From a policy point of view, we might have got a bit ‘we’ve ticked all the boxes on this, we’re doing well.’ There are figures here and from the Crime Survey of England and Wales, that suggest we are not ticking all the boxes.”
This may mean those responsible for treating drug addicts are not doing enough. Since 2010 the Government has dramatically reduced available funding for heroine detox programmes.
The National Treatment Agency for Substance Misuse was completely disbanded in 2013. Now local authorities are charged with the administration of treatment programmes. These are the same authorities that have experiencing large scale budget cuts over the last half decade.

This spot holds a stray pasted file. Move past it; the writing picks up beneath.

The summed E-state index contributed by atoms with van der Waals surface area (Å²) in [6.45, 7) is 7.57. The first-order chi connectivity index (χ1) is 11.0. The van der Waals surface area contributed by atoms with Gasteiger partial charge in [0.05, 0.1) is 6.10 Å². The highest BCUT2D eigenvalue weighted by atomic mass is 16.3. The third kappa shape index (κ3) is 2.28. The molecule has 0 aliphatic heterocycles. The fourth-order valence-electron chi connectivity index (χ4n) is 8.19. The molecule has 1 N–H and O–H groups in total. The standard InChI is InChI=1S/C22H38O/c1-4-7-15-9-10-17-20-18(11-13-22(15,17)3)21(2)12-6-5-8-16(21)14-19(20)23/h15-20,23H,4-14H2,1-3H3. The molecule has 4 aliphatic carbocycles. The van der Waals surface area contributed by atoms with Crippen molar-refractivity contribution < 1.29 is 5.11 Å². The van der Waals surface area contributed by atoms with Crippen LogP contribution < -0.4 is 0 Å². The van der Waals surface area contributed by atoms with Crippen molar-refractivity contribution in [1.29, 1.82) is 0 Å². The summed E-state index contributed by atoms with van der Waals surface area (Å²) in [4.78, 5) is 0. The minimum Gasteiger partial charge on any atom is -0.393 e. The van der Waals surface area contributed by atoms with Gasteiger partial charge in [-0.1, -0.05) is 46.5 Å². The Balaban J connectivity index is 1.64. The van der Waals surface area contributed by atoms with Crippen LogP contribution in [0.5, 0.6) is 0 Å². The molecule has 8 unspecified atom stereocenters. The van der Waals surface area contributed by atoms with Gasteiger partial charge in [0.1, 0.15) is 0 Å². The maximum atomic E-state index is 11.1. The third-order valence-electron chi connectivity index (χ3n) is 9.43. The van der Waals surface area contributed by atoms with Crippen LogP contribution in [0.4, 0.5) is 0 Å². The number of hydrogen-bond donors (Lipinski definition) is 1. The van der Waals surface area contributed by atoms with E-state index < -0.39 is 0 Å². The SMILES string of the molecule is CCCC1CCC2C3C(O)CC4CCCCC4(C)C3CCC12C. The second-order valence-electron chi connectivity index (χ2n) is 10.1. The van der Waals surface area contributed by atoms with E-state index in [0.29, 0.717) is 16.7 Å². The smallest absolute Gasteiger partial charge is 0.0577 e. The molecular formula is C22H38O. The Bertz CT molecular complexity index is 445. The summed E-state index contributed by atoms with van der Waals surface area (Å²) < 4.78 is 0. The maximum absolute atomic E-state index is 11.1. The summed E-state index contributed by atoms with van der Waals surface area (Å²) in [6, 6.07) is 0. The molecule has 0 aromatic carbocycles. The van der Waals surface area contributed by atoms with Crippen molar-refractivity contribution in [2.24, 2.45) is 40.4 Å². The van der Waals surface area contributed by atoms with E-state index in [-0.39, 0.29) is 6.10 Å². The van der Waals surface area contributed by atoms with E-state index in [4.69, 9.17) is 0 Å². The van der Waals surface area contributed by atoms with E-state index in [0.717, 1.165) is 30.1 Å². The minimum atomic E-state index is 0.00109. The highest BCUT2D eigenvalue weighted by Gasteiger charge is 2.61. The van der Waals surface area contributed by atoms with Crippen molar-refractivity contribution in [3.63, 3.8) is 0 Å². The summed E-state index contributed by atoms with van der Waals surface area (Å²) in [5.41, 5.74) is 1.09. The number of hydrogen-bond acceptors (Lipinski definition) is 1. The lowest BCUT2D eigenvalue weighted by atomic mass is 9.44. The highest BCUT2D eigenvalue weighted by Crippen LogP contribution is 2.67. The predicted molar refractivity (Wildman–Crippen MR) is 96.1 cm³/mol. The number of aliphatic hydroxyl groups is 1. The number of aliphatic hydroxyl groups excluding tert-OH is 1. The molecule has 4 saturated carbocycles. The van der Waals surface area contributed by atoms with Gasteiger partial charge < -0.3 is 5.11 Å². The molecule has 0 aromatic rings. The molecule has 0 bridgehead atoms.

Also a nationwide ‘heroin drought’ has resulted in an increase in the purity of ‘street heroin’.
Over the last year heroin’s price has also come down from £75 per gram in 2012 to only £50 per gram in 2014.
England also saw an increase in the number of cocaine-related deaths during 2014. According to Office of National Statistics data, 247 people die from a cocaine overdose in 2014 compared to 169 in 2013. Traditionally the Government has demonstrated an unwillingness to invest in quality cocaine treatment programmes.
What can be done?
These figures make dull reading for the Nation’s policy-makers. Since 2010 the number of opiate-related deaths had actually declined until the recent figures were published. We hope the current figures serve as a cold wake up call for those in power.